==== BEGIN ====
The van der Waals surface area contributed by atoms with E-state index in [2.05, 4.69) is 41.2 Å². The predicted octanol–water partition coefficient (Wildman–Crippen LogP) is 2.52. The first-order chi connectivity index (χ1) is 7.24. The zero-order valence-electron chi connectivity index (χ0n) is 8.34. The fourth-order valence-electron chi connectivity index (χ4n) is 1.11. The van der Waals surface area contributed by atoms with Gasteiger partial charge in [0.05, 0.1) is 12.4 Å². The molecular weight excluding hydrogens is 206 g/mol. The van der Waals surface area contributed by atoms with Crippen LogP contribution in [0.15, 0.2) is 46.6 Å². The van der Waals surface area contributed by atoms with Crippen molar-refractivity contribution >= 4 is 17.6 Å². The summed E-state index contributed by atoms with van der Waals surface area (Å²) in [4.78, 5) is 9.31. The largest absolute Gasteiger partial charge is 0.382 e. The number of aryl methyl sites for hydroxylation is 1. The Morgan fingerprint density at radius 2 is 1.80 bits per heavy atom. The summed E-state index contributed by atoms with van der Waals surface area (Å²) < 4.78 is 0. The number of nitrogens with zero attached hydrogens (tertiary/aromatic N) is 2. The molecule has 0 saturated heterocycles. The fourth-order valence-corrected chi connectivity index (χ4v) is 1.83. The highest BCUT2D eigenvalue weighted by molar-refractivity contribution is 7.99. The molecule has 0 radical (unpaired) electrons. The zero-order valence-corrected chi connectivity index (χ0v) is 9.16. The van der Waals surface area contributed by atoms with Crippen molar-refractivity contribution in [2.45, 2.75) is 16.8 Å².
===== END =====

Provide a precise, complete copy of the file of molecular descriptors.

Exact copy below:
The van der Waals surface area contributed by atoms with E-state index in [2.05, 4.69) is 41.2 Å². The predicted octanol–water partition coefficient (Wildman–Crippen LogP) is 2.52. The first-order chi connectivity index (χ1) is 7.24. The zero-order valence-electron chi connectivity index (χ0n) is 8.34. The fourth-order valence-electron chi connectivity index (χ4n) is 1.11. The van der Waals surface area contributed by atoms with Gasteiger partial charge in [0.05, 0.1) is 12.4 Å². The molecular weight excluding hydrogens is 206 g/mol. The van der Waals surface area contributed by atoms with Crippen LogP contribution in [0.15, 0.2) is 46.6 Å². The van der Waals surface area contributed by atoms with Crippen molar-refractivity contribution >= 4 is 17.6 Å². The summed E-state index contributed by atoms with van der Waals surface area (Å²) in [4.78, 5) is 9.31. The largest absolute Gasteiger partial charge is 0.382 e. The number of aryl methyl sites for hydroxylation is 1. The Morgan fingerprint density at radius 2 is 1.80 bits per heavy atom. The summed E-state index contributed by atoms with van der Waals surface area (Å²) < 4.78 is 0. The number of nitrogens with zero attached hydrogens (tertiary/aromatic N) is 2. The molecule has 0 saturated heterocycles. The fourth-order valence-corrected chi connectivity index (χ4v) is 1.83. The highest BCUT2D eigenvalue weighted by molar-refractivity contribution is 7.99. The molecule has 0 radical (unpaired) electrons. The zero-order valence-corrected chi connectivity index (χ0v) is 9.16. The van der Waals surface area contributed by atoms with Crippen molar-refractivity contribution in [2.45, 2.75) is 16.8 Å².